Florida to fight mi­grant flights

Gover­nor vows to take case to Trump on word of re­lo­ca­tion

Arkansas Democrat-Gazette - - Front Page - COM­PILED BY DEMO­CRAT-GAZETTE STAFF FROM WIRE RE­PORTS

TAL­LA­HAS­SEE, Fla. — Florida’s gover­nor plans to fight any fed­eral plans to fly hun­dreds of mi­grants weekly from the Mex­i­can bor­der to south Florida, say­ing Fri­day that he’ll take his case to Pres­i­dent Don­ald Trump.

Repub­li­can Gov. Ron DeSan­tis made his re­marks a day af­ter be­ing caught off guard when Broward and Palm Beach county of­fi­cials said they had been no­ti­fied by U.S. Bor­der Pa­trol that mi­grants would be sent to the two coun­ties start­ing in about two weeks.

DeSan­tis told re­porters in Sara­sota af­ter a bill sign­ing cer­e­mony that he was un­aware of any moves to start flights to Florida un­til county of­fi­cials re­ported it to the me­dia Thurs­day. He said such flights would amount to “dump­ing” mi­grants in Florida.

“I think it will tax our re­sources, the schools, the health care, law en­force­ment, state agen­cies,” DeSan­tis said. “It’s gonna ul­ti­mately be some­thing I’m go­ing to have to talk to the pres­i­dent about.”

DeSan­tis noted that he re­cently signed a bill ban­ning sanc­tu­ary ci­ties and ap­peared up­set that mi­grants might be flown to Florida af­ter the pledge to help fed­eral im­mi­gra­tion author­i­ties.

“We’re go­ing to work with them to help them re­move crim­i­nal aliens. We’re not go­ing to be like some of these other states that are not al­low­ing fed­eral author­i­ties to come into a jail or a court­house,” he said. “We’ve been very co­op­er­a­tive.”

Fed­eral of­fi­cials said Fri­day that there are no im­me­di­ate plans to fly mi­grants to Florida.

In San Diego, in­terim Bor­der Pa­trol sec­tor chief Dou­glas Harrison said Fri­day that the agency was fly­ing mi­grants to his lo­ca­tion, but was still con­sid­er­ing whether to add flights to the Detroit, Buf­falo and Mi­ami sec­tors. The agency’s Mi­ami sec­tor in­cludes all of South Florida.

Harrison said the agency was ex­plor­ing is­sues in­clud­ing the avail­abil­ity of air­ports and the ca­pac­ity of char­i­ta­ble groups to pro­vide mi­grants with tem­po­rary as­sis­tance.

The fed­eral gov­ern­ment has run out of space to process the thou­sands of mi­grants who have been ar­riv­ing at the Texas bor­der, forc­ing it to fly mi­grants to Bor­der Pa­trol fa­cil­i­ties in other lo­ca­tions for pro­cess­ing. Once pro­cessed, they are re­leased and given a court date in a city where they plan to re­side, of­ten with fam­ily mem­bers.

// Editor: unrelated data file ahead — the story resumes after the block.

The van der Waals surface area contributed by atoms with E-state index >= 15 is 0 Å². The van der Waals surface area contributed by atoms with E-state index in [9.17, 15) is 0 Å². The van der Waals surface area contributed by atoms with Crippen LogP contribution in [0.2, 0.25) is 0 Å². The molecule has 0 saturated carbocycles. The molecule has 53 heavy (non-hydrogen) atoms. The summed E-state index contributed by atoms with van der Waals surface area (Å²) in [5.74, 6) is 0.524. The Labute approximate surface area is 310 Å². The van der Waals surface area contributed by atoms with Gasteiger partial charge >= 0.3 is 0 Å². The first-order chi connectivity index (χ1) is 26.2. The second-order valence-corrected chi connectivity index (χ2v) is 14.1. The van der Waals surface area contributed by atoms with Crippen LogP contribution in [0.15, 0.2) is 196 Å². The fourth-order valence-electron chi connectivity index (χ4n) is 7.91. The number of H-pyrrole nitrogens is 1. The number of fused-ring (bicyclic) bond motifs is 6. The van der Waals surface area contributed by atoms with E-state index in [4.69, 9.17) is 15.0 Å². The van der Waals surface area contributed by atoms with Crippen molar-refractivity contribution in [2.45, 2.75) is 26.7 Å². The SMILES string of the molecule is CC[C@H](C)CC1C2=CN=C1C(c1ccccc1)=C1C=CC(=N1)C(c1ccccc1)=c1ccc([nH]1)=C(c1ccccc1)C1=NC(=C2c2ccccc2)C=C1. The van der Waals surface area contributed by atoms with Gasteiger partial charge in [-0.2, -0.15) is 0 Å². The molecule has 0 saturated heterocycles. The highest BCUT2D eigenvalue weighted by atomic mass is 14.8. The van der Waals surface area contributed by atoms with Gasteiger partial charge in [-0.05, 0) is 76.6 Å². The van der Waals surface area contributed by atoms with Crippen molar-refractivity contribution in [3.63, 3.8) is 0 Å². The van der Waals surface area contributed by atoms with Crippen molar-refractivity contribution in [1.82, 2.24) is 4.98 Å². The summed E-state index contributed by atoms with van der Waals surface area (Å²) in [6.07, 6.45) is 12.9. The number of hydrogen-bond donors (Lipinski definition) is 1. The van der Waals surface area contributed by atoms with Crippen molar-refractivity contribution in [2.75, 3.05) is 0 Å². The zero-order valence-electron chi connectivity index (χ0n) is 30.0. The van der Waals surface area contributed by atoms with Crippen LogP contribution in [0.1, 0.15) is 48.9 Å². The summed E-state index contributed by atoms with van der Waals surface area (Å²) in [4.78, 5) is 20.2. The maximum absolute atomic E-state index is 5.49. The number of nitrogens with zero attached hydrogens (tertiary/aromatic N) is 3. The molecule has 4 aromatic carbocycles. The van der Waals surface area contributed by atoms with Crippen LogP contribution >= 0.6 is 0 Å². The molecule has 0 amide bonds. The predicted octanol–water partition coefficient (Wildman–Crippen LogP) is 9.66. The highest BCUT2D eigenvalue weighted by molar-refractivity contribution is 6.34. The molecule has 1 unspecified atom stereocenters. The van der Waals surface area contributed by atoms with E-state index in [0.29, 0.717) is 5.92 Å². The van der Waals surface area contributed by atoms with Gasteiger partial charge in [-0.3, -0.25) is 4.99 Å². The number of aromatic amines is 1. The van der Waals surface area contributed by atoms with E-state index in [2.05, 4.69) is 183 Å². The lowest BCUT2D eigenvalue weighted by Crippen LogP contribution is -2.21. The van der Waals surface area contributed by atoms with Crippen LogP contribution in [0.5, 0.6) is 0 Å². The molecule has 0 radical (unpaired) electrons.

The flights are the lat­est sign of how the Bor­der Pa­trol is strug­gling to keep up with large num­bers of Cen­tral Amer­i­can fam­i­lies that are reach­ing the U.S. bor­der with Mexico, es­pe­cially in Texas. Mov­ing mi­grants to less crowded places is ex­pected to dis­trib­ute the work­load more evenly.

Flights from Texas’ Rio Grande Val­ley to San Diego be­gan Fri­day and will con­tinue in­def­i­nitely three times a week, with each flight car­ry­ing 120 to 135 peo­ple, Harrison said.

“We don’t have an end date,” he told re­porters. “This is a con­tin­gency op­er­a­tion. We’ve got to give the peo­ple in Rio Grande Val­ley some re­lief.”

Al­ready, U.S. author­i­ties are mov­ing four buses a day from the Rio Grande Val­ley to Laredo, Texas, about 100 miles away. There is also a daily flight con­tracted through U.S. Im­mi­gra­tion and Cus­toms En­force­ment to Del Rio, Texas, about 275 miles away.

Agents in the Rio Grande Val­ley will col­lect bio­graph­i­cal in­for­ma­tion and do a med­i­cal screen­ing be­fore send­ing mi­grants to San Diego on flights con­tracted by Im­mi­gra­tion and Cus­toms En­force­ment, Harrison said. Mi­grants will go from San Diego In­ter­na­tional Air­port to a Bor­der Pa­trol sta­tion, where they will be fin­ger­printed, in­ter­viewed and screened again for med­i­cal prob­lems. Pro­cess­ing at the sta­tion typ­i­cally takes hours.

Im­mi­gra­tion and Cus­toms En­force­ment will de­cide whether to re­lease or de­tain the fam­i­lies in San Diego.